Coming from a two door sports car with a laughable back seat, I am enjoying all of the extra space a SUV comes with.

So I set a budget of $40K (about what my TTRS is worth) and began my search for the ultimate performance-oriented SUV that fit my priorities of sportiness, space, and nice interior.

Best SUV Options under $40K

When choosing an SUV, I considered a handful of rivals:

  • Audi SQ5 or Q7: I was looking for something larger than the SQ5, but there isn’t really a sport variant of the Q7. If Audi sold the RSQ5 or even an SQ7 in America, I may have stuck with the brand – but nothing really fit the bill for me of performance & value.
  • Mercedes GLE/ML63 or G55: While I love both of these choices, the G wagon is still too slow and clunky coming from a 500 whp TTRS, and while the GLE63 is more nimble, it lacks the wow factor.
  • Alfa Romeo Stelvia Quadrifoglio: Honestly this was my favorite SUV I drove, but the most expensive. Used examples are very rare, and with reliability concerns a plenty, buying used was also a bigger risk.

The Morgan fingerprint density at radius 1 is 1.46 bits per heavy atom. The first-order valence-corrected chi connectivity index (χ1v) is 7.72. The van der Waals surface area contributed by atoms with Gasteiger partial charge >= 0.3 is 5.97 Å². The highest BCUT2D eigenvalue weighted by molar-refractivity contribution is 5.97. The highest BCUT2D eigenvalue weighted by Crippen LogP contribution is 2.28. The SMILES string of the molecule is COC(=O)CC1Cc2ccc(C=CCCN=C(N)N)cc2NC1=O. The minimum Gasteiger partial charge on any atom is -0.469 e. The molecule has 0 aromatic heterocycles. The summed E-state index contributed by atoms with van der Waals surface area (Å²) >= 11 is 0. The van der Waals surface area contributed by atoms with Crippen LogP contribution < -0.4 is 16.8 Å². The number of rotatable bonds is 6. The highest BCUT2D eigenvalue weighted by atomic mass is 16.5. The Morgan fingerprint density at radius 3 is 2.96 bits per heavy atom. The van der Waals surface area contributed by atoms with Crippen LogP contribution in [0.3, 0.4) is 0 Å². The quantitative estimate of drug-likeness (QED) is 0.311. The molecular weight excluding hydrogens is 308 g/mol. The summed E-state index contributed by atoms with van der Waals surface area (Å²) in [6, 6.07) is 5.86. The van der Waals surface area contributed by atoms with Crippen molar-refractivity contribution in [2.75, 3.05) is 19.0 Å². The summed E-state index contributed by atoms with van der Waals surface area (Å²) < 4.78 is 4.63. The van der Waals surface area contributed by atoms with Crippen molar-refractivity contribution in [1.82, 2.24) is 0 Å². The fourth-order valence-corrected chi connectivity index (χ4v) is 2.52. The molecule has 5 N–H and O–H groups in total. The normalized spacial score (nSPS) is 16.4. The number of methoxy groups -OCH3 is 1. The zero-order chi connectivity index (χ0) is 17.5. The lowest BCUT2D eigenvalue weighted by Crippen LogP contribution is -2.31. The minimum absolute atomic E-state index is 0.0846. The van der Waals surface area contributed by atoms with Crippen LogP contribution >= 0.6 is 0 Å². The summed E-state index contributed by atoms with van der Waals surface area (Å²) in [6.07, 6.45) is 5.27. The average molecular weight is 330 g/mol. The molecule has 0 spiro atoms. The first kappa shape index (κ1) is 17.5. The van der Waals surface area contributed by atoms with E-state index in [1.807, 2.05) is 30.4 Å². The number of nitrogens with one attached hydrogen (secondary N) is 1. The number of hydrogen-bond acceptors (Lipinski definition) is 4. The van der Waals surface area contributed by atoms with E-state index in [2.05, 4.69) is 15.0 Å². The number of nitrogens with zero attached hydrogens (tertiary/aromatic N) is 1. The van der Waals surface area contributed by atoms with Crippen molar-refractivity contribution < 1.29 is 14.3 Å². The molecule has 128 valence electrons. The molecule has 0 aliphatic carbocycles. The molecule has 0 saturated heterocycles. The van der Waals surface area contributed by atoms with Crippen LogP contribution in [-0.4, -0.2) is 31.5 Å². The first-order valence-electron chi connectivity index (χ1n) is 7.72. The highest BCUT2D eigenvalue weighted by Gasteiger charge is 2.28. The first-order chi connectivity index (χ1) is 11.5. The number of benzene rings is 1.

• BMW X3M or X5M: These were great choices, but after being an Audi guy for so long I just couldn’t bring myself to try them out. Surprisingly the X5M is more expensive than the Cayenne GTS/Turbo when they are similar years/miles.

After spending a few months watching the market, I settled on the Porsche Cayenne. The next question was which one?

958 Cayenne GTS vs Turbo (S)

With a budget of $40K or less, it meant I was most likely getting a 958.1 (2011-2014) Cayenne. If I wanted a newer model, that meant I had to sacrifice a lot of the options and added HP and going to a base model V6, and that was just something I wasn’t prepared to do.

If you don’t want the base, that leaves you with three trim levels: the GTS, Turbo, and Turbo S.

Naturally I did what any reasonable car person would do and drove all three, and then scoured the internet to confirm or disprove my opinions.

The GTS won out, and here’s why: